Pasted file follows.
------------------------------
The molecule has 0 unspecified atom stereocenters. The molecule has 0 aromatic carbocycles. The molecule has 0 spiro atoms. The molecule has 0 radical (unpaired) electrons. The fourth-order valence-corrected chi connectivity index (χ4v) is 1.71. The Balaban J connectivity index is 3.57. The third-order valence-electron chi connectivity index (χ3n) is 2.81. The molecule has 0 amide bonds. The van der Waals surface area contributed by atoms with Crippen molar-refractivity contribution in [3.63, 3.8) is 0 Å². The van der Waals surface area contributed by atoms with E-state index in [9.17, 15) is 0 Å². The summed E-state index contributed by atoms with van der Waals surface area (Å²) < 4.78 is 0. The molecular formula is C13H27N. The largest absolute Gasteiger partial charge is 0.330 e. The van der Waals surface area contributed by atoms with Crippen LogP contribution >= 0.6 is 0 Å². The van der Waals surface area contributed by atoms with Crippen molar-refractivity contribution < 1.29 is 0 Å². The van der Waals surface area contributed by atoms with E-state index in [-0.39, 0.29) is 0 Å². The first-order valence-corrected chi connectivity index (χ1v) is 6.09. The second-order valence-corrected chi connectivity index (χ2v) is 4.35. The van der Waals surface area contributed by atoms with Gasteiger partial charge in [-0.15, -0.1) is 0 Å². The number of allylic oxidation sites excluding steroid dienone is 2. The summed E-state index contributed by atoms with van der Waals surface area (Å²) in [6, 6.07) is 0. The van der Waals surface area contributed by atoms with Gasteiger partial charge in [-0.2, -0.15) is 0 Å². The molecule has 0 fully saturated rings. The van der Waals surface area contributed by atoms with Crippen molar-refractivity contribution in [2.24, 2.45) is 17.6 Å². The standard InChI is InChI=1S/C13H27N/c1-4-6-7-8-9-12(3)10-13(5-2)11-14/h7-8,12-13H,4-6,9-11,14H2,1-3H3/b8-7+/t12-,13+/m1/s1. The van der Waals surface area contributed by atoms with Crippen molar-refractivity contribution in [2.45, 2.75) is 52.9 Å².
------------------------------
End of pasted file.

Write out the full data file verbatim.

The molecule has 0 unspecified atom stereocenters. The molecule has 0 aromatic carbocycles. The molecule has 0 spiro atoms. The molecule has 0 radical (unpaired) electrons. The fourth-order valence-corrected chi connectivity index (χ4v) is 1.71. The Balaban J connectivity index is 3.57. The third-order valence-electron chi connectivity index (χ3n) is 2.81. The molecule has 0 amide bonds. The van der Waals surface area contributed by atoms with Crippen molar-refractivity contribution in [3.63, 3.8) is 0 Å². The van der Waals surface area contributed by atoms with E-state index in [9.17, 15) is 0 Å². The summed E-state index contributed by atoms with van der Waals surface area (Å²) < 4.78 is 0. The molecular formula is C13H27N. The largest absolute Gasteiger partial charge is 0.330 e. The van der Waals surface area contributed by atoms with Crippen LogP contribution >= 0.6 is 0 Å². The van der Waals surface area contributed by atoms with Crippen molar-refractivity contribution < 1.29 is 0 Å². The van der Waals surface area contributed by atoms with E-state index in [-0.39, 0.29) is 0 Å². The first-order valence-corrected chi connectivity index (χ1v) is 6.09. The second-order valence-corrected chi connectivity index (χ2v) is 4.35. The van der Waals surface area contributed by atoms with Gasteiger partial charge in [-0.15, -0.1) is 0 Å². The number of allylic oxidation sites excluding steroid dienone is 2. The summed E-state index contributed by atoms with van der Waals surface area (Å²) in [6, 6.07) is 0. The van der Waals surface area contributed by atoms with Gasteiger partial charge in [-0.2, -0.15) is 0 Å². The molecule has 0 fully saturated rings. The van der Waals surface area contributed by atoms with Crippen molar-refractivity contribution in [2.24, 2.45) is 17.6 Å². The standard InChI is InChI=1S/C13H27N/c1-4-6-7-8-9-12(3)10-13(5-2)11-14/h7-8,12-13H,4-6,9-11,14H2,1-3H3/b8-7+/t12-,13+/m1/s1. The van der Waals surface area contributed by atoms with Crippen molar-refractivity contribution in [2.45, 2.75) is 52.9 Å².